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Global trade uncertainties put chemical companies at risk

By Lourdes Catrain and Aleksandar Dukic

Beset by ongoing tariff wars, Brexit fallout, heightened sanctions, and other geopolitical tumult, global value chains now face a deeply uncertain trade environment.

The situation poses substantial risks for chemical companies.

If, for instance, the UK now chooses not to depart from REACH (the principal legislation regulating chemicals in the EU), chemical operators doing business on both sides of the Channel will be left in tricky waters. And following the WTO’s finding on the EU-U.S. civil aircraft dispute, new, U.S.-imposed tariffs might ensnare select chemical exports as well. When damages are decided in the Boeing case after the summer, the EU will have authorization to retaliate with tariffs of their own.

Certain suppliers may have a good case for temporary exemption from such tariffs, while others might review their product classification to establish if their products originated outside the U.S.

On another note, given the EU's dual use regulation, which is currently being reviewed, and other applicable laws, it’s imperative that chemical companies know who they’re dealing with, where the product is ultimately going, and what it’s being used for. This is particularly true of chemicals with possible military applications – as one German company, who sold ingredients with potential use in painkillers and nerve gas to a Syrian drug-maker, found out the hard way.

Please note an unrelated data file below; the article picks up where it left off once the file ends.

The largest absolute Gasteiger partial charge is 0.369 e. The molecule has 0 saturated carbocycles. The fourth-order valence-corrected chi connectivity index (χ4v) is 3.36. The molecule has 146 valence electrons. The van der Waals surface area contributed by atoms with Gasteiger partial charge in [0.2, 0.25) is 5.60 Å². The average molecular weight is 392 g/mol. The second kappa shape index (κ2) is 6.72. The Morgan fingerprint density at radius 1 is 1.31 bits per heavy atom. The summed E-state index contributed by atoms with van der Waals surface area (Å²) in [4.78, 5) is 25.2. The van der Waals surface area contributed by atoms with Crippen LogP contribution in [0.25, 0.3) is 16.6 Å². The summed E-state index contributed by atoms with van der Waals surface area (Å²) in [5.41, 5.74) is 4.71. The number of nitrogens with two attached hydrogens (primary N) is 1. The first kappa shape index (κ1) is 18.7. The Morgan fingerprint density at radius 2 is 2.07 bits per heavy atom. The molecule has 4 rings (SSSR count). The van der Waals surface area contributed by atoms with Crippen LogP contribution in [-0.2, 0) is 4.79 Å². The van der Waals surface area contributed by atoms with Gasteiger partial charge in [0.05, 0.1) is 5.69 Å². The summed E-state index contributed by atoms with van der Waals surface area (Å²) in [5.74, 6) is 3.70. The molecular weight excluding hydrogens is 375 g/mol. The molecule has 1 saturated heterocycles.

On that count, U.S. sanctions pose risks, too – and their reach is broader than one may think. Even when a product is not subject to U.S. law, so-called “primary” U.S. sanctions administered by the U.S. Treasury’s Office of Foreign Assets Control (OFAC) can still apply: if, say, a non-U.S. company is making or receiving payments in U.S. currency or U.S. citizens are involved (even if they live in the EU). Moreover, certain activities that have no U.S. nexus can still create exposure for EU companies under secondary U.S. sanctions; for instance, “significant” or “material” dealings with certain OFAC-designated parties – even outside a sanctioned country.

The global trade landscape moving forward may remain uncertain, but chemical companies must stay vigilant about what they can be certain of – their product’s classification, its various uses, and who they’re dealing with at every point in their supply chains.

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